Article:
Even though she's not smiling, this is one of my favorite pictures of my mother.


  1. I loved that story and could still see little Olga sitting on the back deck doing a crossword puzzle.....the pictures are priceless.

  2. Thank you for sharing this! It's very much appreciated and gave me the lift that I needed today, as the separated mom of a 4 year old daughter, who struggles everyday to make sure my girl wants for nothing!! Reading about your mom and the story of your youth served as inspirational to me! I especially loved reading that although you acknowledge your mom was obviously not perfect and there existed many disagreements and fights between the two of you, you still hold your mom in the highest regards and have the utmost respect for her as a person! As an adult you now realize that despite her faults (which we all have) all of her efforts and decisions were made with your best interest in mind!! I strive to give my daughter the best quality of life possible also, and pray that once she grows up she'll have the same amount of love, respect and appreciation for me as you do for your mom!! Thanks again!!!

  3. Your Mom was beautiful. Now I know where you get your looks and your talent.
    I would LOVE to see her pictures and cartoons, and I deeply envy the trips to Broadway xxx

  4. Tam, your comment brought tears to my eyes. Your daugter is a very lucky girl to have someone like you in her corner. Kids know who loves them and they need to know how it feels to always have someone who has their my mother did for me and you, clearly, do for her. I am elated that something I wrote gave you a lift and thanks for taking the time to comment. Have a wonderful Mother's Day!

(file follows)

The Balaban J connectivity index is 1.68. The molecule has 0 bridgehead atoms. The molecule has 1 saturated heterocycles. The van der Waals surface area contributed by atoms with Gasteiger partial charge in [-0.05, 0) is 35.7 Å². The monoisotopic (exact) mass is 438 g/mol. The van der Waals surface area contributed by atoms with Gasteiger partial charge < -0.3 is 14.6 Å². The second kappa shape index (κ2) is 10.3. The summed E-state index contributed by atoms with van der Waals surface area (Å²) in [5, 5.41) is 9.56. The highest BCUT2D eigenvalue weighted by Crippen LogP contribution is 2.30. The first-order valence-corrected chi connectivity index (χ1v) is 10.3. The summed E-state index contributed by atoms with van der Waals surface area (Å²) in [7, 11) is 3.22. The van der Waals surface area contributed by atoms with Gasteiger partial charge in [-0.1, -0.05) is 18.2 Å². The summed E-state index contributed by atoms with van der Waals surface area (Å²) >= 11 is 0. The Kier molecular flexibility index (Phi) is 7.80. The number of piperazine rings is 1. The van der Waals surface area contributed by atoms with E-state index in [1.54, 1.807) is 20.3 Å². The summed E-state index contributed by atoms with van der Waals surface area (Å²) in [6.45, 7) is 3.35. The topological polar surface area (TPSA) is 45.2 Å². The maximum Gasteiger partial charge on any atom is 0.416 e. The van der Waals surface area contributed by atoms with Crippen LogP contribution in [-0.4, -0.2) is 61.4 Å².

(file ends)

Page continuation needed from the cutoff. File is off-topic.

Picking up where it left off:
5. Trishie, I see her in every corner of this house. She was crazy about you and your family.

  6. Janet, you are so, so kind to say those things. I can only wish I got her looks but she was very encouraging of my writing which meant the world to me.

    I'll take some pics of her stuff and send them but what I would really like is a visit from you so I can show you them (and Broadway!) in person. We will avoid the manky parts of the city.

  7. Wow Susan, I'm touched that my words brought tears to your eyes. It just goes to show how amazing your mother was, that the story of her life and legacy can be of inspiration to a stranger such as myself. I'm wondering if you were serious about the invitation you extended to come see your mom's art work?? I imagine not, since in this day and age it's probably not the safest thing to do!! LOL. However, if by chance you were serious, I'd love to bring my daughter Jenna so we can view them! :) In any event, I'd love to hear more about your mom and your upbringing! Send me a friend request on Facebook if you don't mind. My name is Tamara Vexler La Rocca :)

  8. Tam, I have, believe it or not, received several requests to see my moms's art so I will try and photograph it and post it, somehow. Regarding FB, I keep very separate from the Queens page becasue I have received some unsettlingly nasty comments from some members of that page who don't think my blog should be posted there.I'm sure you understand.

    Regarding my upbringing, my mother did what you are doing with Jenna, exactly what is needed to raise a happy girl. And to quote the Beatles, "all you need is love." The rest will follow. You can always email me and I will respond.

  9. Be careful what you wish for :-) I would so LOVE to visit... and New York is on my 'bucket list' (I already got the tattoo that was also on the list!) XXX

  10. Janet, I am quite serious. Come when it's cool here (October, November or March, April). Manhattan is manky in the heat.


  11. There's a picture on my blog :-) Check out 'My Darlings' x

  12. Wow, this is beautiful! Thanks for reminding me to hug my mother extra this weekend.

  13. Thanks, Katie....butsomething tells me that you didn't need any reminding.

  14. A beautiful tribute to your mother Susan. She sounds all kinds of wonderful!

    Stopping by from Studio 30+ Spotlight.